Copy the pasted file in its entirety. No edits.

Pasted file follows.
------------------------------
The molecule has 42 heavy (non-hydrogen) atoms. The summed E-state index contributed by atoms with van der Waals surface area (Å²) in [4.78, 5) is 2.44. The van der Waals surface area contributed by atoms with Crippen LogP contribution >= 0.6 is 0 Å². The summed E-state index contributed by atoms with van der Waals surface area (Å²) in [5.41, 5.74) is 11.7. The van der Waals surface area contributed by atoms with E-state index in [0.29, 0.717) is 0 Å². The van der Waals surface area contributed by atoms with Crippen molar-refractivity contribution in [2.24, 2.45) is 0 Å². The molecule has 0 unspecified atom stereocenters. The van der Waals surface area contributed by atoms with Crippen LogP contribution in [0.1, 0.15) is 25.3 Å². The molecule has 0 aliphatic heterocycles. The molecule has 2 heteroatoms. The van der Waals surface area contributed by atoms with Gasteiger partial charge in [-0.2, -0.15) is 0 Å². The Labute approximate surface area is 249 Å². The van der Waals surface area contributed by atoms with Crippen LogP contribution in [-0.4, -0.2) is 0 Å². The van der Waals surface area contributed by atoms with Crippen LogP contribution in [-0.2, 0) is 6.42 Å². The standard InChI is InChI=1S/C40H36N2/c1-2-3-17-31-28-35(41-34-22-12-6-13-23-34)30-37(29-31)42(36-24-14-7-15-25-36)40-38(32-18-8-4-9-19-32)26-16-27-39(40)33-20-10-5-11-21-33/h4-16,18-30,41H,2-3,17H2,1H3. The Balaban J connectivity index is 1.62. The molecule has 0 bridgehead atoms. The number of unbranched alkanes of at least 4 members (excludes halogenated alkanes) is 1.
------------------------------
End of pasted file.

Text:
The molecule has 42 heavy (non-hydrogen) atoms. The summed E-state index contributed by atoms with van der Waals surface area (Å²) in [4.78, 5) is 2.44. The van der Waals surface area contributed by atoms with Crippen LogP contribution >= 0.6 is 0 Å². The summed E-state index contributed by atoms with van der Waals surface area (Å²) in [5.41, 5.74) is 11.7. The van der Waals surface area contributed by atoms with E-state index in [0.29, 0.717) is 0 Å². The van der Waals surface area contributed by atoms with Crippen molar-refractivity contribution in [2.24, 2.45) is 0 Å². The molecule has 0 unspecified atom stereocenters. The van der Waals surface area contributed by atoms with Crippen LogP contribution in [0.1, 0.15) is 25.3 Å². The molecule has 0 aliphatic heterocycles. The molecule has 2 heteroatoms. The van der Waals surface area contributed by atoms with Gasteiger partial charge in [-0.2, -0.15) is 0 Å². The Labute approximate surface area is 249 Å². The van der Waals surface area contributed by atoms with Crippen LogP contribution in [-0.4, -0.2) is 0 Å². The van der Waals surface area contributed by atoms with Crippen LogP contribution in [-0.2, 0) is 6.42 Å². The standard InChI is InChI=1S/C40H36N2/c1-2-3-17-31-28-35(41-34-22-12-6-13-23-34)30-37(29-31)42(36-24-14-7-15-25-36)40-38(32-18-8-4-9-19-32)26-16-27-39(40)33-20-10-5-11-21-33/h4-16,18-30,41H,2-3,17H2,1H3. The Balaban J connectivity index is 1.62. The molecule has 0 bridgehead atoms. The number of unbranched alkanes of at least 4 members (excludes halogenated alkanes) is 1.